“That Guy” is such a popular phrase these days and it’s a term many of us have used — mostly in the context of not wanting to be “That Guy.” What do I mean by “That Guy”? Who is “That Guy”? For the sake of this article I sum him up in four fitting words: Male Hermione Granger Syndrome — the confounded know it all student in the Gryffindor House of the now classic young reader series, Harry Potter. If you wish, you may shorten this summation to MHGS, which should not be confused with any food allergies or other debilitating life circumstance.
Wanna learn more about identifying “That Guy”? He will have a special presence in three places. Here are those places and how “That Guy” will function in those places.
In Your Church
Here’s what “That Guy” looks like in your church.
When he comes for the first Sunday, he will immediately introduce himself to you, the pastor, after your service. He will kindly push back on a few matters from your sermon which need clarifying. He will likely grill you on a few areas of doctrine, particularly the doctrines of grace. He will then set up a meeting with you, which is really going to be a string of meetings that you will have over time.
He will be an avid participant in any learning environment, especially one where he may eventually have the opportunity to lead or teach at some capacity. He will bust out with all the theological lingo he can muster and, at this time, will use make trendy references to such men as Eric Metaxas, Deitrich Boenhoeffer, C S Lewis, Hans Urs Von Balthasar, and Karl Barth. He ought to get bonus points for mentioning them all! If he’s Southern Baptist he will likely name drop Al Mohler or Gregory Thornbury, but only the later if “That Guy” happens to be a hipster. If he’s Presbyterian then his go to will be Timothy Keller, quickly followed by Miroslav Volf, because that’s who Keller quotes.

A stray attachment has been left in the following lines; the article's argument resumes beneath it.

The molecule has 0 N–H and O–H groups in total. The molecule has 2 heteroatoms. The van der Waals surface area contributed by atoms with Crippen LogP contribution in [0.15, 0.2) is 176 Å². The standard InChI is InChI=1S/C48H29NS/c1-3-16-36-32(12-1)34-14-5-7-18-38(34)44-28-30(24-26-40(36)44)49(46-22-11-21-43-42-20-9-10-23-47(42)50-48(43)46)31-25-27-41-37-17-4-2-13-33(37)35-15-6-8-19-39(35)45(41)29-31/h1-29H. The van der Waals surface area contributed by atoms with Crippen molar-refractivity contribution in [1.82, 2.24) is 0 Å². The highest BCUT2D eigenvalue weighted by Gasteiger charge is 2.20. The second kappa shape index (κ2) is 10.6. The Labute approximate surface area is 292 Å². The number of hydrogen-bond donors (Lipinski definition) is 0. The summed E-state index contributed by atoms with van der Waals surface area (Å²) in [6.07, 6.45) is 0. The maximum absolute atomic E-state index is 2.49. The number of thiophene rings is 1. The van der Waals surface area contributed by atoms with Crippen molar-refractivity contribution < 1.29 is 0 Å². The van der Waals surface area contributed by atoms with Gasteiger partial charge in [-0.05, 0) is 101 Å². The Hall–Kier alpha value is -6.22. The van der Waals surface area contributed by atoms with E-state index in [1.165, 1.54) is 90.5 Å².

Occasionally he’ll dominate conversations or discussion to the point where the discussion will be nothing like the direction it was originally intended to go. That’s okay because usually these discussions are lively. They stir many emotions in the participants. People will be more passionate about matters which waned in their life before. This is a very good thing and a benefit of “That Guy.” He will typically have extensive knowledge on almost every area of study and in whatever area of study he lacks he deftly avoids the subject or diverts the conversation back to an area of his mastery. All of it is a ploy to spread the propaganda that he is “That Guy” who knows stuff.
On Social Media
Now “That Guy” is not always a social media phenom. But sometimes he is. And boy oh boy will he shine on social media. He’s “That Guy” that walks into every twitter conversation and does one of two things: tweet blast the conversation with his line of reasoning or “I’ve got a link about that…”, which is always good for a few extra views on the old blog. Typically he’ll have a book recommendation on just about every subject. He’s not just the “ideas man” but he’s the “answer man.” He’ll have an answer or a thought on every conversation and he won’t help but give that answer.
At the Conference
But you won’t just find “That Guy” in your church or on social media, he’ll show up at conferences too. He’s “That Guy” in the crowd of “Those Guys” all waiting to meet “That Speaker” after he speaks to tell him the mind blowing revelation contrived while listening to that speaker. It’s a cocktail of that-ness.